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PM Modi told Trump not to interfere in Kashmir issue: Amit Shah

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BJP president Amit Shah on Friday revealed that Prime Minister Narendra Modi told US President Donald Trump that Kashmir is an internal matter of India and he need not interfere in it.
“This has been our consistent stand for years that we will not tolerate any kind of interference in Kashmir. If any country tried to speak on Kashmir, we said that it is our internal matter, be it American President or anyone else. Prime Minister Narendra Modi said clearly that Kashmir is our internal matter and you need not interfere,” said Amit Shah at an election rally in Buldhana, Maharashtra.
Amit Shah said the Congress and the NCP have opposed the abrogation of Article 370 in Jammu and Kashmir and in Maharashtra Assembly polls, the voters should ask them about their stand on Kashmir issue.
“In the integration of Kashmir with India, Article 370 was the biggest hurdle. In 70 years, no other Prime Minister showed the courage to abrogate Article 370 but Narendra Modi did it,” he said.
“Congress Ghulam Nabi Azad said in Parliament that river of blood would flow in Kashmir if Article 370 is repealed. But I would like to share with you that not even a drop of blood was flown after Article 370 was revoked,” added Amit Shah.
“The Congress and the NCP opposed the abrogation of Article 370. When they come to you asking for votes, you should ask what is their stand on it,” said Amit Shah.
Article 370 was abrogated on August 5, divesting Jammu and Kashmir of its special status and bifurcating it into two UTs — Jammu and Kashmir and Ladakh.
Maharashtra is scheduled to go to polls on October 21. The BJP is in alliance with the Shiv Sena. The Congress is contesting the polls in alliance with the NCP. The counting of votes will take place on October 24.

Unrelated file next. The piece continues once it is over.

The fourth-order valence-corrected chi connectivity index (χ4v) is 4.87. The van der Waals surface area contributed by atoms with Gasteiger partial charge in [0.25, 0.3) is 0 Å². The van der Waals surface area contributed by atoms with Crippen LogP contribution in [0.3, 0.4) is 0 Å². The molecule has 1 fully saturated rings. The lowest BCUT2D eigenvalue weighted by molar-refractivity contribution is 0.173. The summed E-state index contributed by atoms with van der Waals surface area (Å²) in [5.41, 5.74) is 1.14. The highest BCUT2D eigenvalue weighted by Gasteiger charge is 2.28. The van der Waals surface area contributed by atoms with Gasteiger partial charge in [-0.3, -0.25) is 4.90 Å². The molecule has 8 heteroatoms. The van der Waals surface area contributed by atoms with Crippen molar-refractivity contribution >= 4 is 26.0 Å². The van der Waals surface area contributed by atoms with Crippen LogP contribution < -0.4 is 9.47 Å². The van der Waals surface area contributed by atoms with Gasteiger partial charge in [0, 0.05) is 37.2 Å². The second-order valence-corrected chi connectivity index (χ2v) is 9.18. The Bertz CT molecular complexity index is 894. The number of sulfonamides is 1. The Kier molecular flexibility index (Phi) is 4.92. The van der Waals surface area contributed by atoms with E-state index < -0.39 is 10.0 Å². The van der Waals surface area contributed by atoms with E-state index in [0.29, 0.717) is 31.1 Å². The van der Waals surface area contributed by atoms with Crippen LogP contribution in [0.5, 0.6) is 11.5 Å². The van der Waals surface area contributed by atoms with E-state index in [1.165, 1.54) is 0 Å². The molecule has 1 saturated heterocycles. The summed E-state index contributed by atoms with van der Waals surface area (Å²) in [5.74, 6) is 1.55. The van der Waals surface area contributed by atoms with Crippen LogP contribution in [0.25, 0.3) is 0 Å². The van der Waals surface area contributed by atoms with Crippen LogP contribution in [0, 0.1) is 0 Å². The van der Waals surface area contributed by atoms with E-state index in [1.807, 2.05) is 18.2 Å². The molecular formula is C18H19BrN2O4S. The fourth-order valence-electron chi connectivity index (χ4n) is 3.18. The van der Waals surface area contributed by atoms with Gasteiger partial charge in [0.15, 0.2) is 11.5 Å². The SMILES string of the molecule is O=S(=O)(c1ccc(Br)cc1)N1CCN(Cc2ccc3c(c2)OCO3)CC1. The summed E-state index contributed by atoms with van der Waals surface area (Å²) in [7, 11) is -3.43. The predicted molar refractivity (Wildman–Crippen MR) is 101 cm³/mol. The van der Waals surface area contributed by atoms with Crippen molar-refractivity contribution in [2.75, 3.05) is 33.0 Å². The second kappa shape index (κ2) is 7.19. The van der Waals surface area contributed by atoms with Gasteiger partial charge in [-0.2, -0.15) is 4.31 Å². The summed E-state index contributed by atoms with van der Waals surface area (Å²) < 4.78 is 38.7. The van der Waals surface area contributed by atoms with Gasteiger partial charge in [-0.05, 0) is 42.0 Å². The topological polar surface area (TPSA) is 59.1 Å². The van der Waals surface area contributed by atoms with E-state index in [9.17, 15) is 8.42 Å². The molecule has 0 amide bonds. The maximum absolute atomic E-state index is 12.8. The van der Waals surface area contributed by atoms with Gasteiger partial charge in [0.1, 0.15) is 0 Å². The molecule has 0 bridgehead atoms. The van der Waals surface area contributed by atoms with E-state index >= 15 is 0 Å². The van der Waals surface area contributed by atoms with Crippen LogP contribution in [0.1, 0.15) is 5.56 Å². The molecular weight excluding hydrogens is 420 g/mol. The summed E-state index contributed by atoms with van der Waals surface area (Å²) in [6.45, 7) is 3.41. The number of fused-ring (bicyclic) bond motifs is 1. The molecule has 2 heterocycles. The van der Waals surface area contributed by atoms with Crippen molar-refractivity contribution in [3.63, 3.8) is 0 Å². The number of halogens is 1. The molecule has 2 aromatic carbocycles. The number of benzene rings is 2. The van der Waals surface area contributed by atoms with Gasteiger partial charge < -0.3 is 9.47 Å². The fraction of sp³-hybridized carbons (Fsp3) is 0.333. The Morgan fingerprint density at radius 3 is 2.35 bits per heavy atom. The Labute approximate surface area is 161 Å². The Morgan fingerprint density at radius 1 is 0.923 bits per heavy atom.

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2 Naxals killed in an encounter with police in Dantewada

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Two Naxals were killed in an encounter with security forces in Chhattisgarh’s Dantewada district on Tuesday, police said.

The skirmish took place in a forest near Munga village around 11.30 am when a team of the District Reserve Guard (DRG) was out on a counter-insurgency operation, a senior police

When the patrolling team was advancing through the forest of Munga, located around 400 km from here, and the gun-battle broke out between two sides, a senior official added.

After the exchange of fire stopped, bodies of two ultras were recovered from the spot, the official said.

Some firearms and explosives were also recovered, and a search operation was underway in the area, the official said.

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Controversial Gujarat anti-terror law gets President assent on 4th attempt

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President Ram Nath Kovind has given his assent to the Gujarat Control of Terrorism and Organised Crime (GCTOC) Bill, a controversial anti-terror legislation passed by the BJP-ruled state in March 2015.

One of the key features of the new Act is intercepted telephonic conversations, which would now be considered as legitimate evidence.

The announcement on the Presidential assent was made by Gujarat Minister of State for Home, Pradeepsinh Jadeja, in Gandhinagar, Gujarat, on Tuesday.